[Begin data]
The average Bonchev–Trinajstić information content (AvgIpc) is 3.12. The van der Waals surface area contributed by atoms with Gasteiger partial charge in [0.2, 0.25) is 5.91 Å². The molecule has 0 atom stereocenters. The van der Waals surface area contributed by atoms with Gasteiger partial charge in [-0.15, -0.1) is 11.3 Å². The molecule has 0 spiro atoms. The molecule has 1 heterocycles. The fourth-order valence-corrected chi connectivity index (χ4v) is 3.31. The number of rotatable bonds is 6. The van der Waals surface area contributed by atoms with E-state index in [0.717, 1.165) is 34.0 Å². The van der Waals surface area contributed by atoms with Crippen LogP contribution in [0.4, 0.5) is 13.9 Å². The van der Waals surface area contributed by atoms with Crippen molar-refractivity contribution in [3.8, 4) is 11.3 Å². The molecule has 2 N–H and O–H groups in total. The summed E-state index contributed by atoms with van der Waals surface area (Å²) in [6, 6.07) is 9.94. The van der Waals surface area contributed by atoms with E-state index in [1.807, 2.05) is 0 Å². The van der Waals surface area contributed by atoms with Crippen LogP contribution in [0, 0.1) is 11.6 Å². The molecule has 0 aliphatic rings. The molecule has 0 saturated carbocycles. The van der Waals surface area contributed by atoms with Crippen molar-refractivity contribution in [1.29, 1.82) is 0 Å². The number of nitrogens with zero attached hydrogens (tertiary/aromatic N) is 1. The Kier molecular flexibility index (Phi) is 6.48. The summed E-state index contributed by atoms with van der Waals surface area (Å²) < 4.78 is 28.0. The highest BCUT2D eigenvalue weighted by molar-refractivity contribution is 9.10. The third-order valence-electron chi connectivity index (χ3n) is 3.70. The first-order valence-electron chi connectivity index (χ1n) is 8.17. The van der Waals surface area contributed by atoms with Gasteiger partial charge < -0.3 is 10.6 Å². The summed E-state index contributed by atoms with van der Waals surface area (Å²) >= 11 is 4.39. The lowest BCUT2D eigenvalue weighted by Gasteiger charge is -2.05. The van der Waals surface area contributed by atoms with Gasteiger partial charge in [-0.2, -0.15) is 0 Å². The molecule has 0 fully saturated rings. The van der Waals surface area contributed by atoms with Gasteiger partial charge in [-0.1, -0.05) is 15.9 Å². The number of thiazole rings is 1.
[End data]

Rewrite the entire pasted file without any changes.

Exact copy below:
The average Bonchev–Trinajstić information content (AvgIpc) is 3.12. The van der Waals surface area contributed by atoms with Gasteiger partial charge in [0.2, 0.25) is 5.91 Å². The molecule has 0 atom stereocenters. The van der Waals surface area contributed by atoms with Gasteiger partial charge in [-0.15, -0.1) is 11.3 Å². The molecule has 0 spiro atoms. The molecule has 1 heterocycles. The fourth-order valence-corrected chi connectivity index (χ4v) is 3.31. The number of rotatable bonds is 6. The van der Waals surface area contributed by atoms with E-state index in [0.717, 1.165) is 34.0 Å². The van der Waals surface area contributed by atoms with Crippen LogP contribution in [0.4, 0.5) is 13.9 Å². The van der Waals surface area contributed by atoms with Crippen molar-refractivity contribution in [3.8, 4) is 11.3 Å². The molecule has 2 N–H and O–H groups in total. The summed E-state index contributed by atoms with van der Waals surface area (Å²) in [6, 6.07) is 9.94. The van der Waals surface area contributed by atoms with E-state index in [1.807, 2.05) is 0 Å². The van der Waals surface area contributed by atoms with Crippen LogP contribution in [0, 0.1) is 11.6 Å². The molecule has 0 aliphatic rings. The molecule has 0 saturated carbocycles. The van der Waals surface area contributed by atoms with Crippen molar-refractivity contribution in [1.29, 1.82) is 0 Å². The number of nitrogens with zero attached hydrogens (tertiary/aromatic N) is 1. The Kier molecular flexibility index (Phi) is 6.48. The summed E-state index contributed by atoms with van der Waals surface area (Å²) < 4.78 is 28.0. The highest BCUT2D eigenvalue weighted by molar-refractivity contribution is 9.10. The third-order valence-electron chi connectivity index (χ3n) is 3.70. The first-order valence-electron chi connectivity index (χ1n) is 8.17. The van der Waals surface area contributed by atoms with Gasteiger partial charge < -0.3 is 10.6 Å². The summed E-state index contributed by atoms with van der Waals surface area (Å²) >= 11 is 4.39. The lowest BCUT2D eigenvalue weighted by Gasteiger charge is -2.05. The van der Waals surface area contributed by atoms with Gasteiger partial charge in [-0.2, -0.15) is 0 Å². The molecule has 0 fully saturated rings. The van der Waals surface area contributed by atoms with Gasteiger partial charge in [-0.1, -0.05) is 15.9 Å². The number of thiazole rings is 1.